For more information on the appeals process, please contact us!


Information about IRS notices
It’s a moment any taxpayer dreads. An envelope arrives from the IRS — and it’s not a refund check. But don't panic. Many IRS letters can be dealt with simply and painlessly.

Each year, the IRS sends millions of letters and notices to taxpayers to request payment of taxes, notify them of a change to their account or request additional information. The notice you receive normally covers a very specific issue about your account or tax return. Each letter and notice provides specific instructions explaining what you should do if action is necessary to satisfy the inquiry. Most notices also give a phone number to call if you need further information.

Most correspondence can be handled without calling or visiting an IRS office, if you follow the instructions in the letter or notice. However, if you have questions, call the telephone number in the upper right-hand corner of the notice, or call the IRS at 1-800-829-1040. Have a copy of your tax return and the correspondence available when you call so your account can be readily accessed.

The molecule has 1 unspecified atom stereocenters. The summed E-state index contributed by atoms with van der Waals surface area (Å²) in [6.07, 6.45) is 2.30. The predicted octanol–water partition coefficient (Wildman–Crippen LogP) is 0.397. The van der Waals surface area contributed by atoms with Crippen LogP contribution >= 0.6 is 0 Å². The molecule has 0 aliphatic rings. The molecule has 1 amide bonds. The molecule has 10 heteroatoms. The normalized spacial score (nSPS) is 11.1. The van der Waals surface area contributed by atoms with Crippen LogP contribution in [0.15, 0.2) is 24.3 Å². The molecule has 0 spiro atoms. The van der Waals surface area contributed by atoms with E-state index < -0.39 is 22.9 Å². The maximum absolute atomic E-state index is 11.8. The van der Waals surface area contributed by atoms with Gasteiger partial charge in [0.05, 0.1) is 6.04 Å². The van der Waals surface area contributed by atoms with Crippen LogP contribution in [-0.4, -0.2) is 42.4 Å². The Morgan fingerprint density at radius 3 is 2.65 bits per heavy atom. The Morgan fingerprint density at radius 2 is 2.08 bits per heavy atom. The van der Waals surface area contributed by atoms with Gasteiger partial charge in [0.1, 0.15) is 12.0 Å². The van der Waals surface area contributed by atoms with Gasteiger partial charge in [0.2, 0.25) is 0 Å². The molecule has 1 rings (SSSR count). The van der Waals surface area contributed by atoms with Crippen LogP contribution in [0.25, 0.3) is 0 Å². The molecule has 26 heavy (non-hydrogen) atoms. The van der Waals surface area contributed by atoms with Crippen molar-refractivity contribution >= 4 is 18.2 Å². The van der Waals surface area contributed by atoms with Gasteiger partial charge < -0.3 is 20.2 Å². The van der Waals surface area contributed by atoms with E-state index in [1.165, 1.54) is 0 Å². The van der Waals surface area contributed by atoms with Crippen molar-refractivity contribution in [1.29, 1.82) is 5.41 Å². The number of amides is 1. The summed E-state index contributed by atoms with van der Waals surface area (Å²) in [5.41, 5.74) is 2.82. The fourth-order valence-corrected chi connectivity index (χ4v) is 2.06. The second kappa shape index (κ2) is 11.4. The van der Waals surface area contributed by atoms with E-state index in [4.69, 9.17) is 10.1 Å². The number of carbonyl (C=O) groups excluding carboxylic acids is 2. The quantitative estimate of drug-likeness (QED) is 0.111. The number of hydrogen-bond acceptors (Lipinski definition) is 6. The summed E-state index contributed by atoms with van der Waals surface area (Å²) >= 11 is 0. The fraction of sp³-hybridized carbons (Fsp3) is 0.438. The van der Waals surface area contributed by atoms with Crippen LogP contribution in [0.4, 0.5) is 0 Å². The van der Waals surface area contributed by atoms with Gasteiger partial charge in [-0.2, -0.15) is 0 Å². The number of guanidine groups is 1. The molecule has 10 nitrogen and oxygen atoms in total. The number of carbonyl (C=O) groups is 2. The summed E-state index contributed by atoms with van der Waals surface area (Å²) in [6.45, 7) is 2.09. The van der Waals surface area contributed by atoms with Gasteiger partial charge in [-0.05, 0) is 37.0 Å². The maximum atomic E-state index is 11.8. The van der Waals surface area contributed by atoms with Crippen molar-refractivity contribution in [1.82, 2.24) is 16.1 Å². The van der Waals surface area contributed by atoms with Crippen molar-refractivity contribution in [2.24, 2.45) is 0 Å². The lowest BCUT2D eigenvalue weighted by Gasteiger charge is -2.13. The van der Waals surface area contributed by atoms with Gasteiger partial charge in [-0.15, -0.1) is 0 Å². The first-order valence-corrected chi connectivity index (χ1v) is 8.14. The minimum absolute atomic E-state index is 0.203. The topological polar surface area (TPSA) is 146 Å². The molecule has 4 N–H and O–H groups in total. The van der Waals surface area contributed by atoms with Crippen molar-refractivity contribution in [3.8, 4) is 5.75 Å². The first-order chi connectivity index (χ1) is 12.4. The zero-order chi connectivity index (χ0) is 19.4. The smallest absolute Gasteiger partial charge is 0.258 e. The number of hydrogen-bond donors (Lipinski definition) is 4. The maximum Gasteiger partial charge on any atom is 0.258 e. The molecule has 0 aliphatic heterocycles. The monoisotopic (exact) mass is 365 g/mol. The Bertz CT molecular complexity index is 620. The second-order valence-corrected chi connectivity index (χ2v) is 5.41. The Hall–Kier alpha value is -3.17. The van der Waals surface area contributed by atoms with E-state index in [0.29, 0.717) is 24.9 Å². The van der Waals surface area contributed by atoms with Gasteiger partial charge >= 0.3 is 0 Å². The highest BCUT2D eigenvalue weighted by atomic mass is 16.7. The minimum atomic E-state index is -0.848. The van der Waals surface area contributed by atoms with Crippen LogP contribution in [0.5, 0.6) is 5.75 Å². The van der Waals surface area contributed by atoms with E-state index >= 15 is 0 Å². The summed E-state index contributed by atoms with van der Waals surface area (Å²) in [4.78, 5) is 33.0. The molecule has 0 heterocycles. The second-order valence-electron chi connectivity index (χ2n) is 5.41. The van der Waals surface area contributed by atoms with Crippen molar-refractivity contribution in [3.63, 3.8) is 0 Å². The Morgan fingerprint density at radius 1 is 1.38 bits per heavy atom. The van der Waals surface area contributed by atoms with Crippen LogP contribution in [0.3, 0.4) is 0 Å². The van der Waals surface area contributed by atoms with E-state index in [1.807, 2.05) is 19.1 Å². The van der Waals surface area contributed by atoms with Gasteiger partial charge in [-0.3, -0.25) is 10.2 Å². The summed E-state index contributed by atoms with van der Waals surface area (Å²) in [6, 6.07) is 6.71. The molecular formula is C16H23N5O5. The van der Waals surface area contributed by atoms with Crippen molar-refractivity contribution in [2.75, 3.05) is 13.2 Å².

Before contacting the IRS, review the correspondence and compare it with the information on your return. If you agree with the correction to your account, no reply is necessary unless a payment is due. If you do not agree with the correction the IRS made, it is important that you respond as requested. Write an explanation why you disagree, and include any documents and information you wish the IRS to consider. Mail your information along with the bottom tear-off portion of the notice to the address shown in the upper left-hand corner of the IRS correspondence. Allow at least 30 days for a response.

Sometimes, the IRS sends a second letter or notice requesting additional information or providing additional information to you. Be sure to keep copies of any correspondence with your records. If you've received a notice and are confused about what to do next, please contact us and we can help!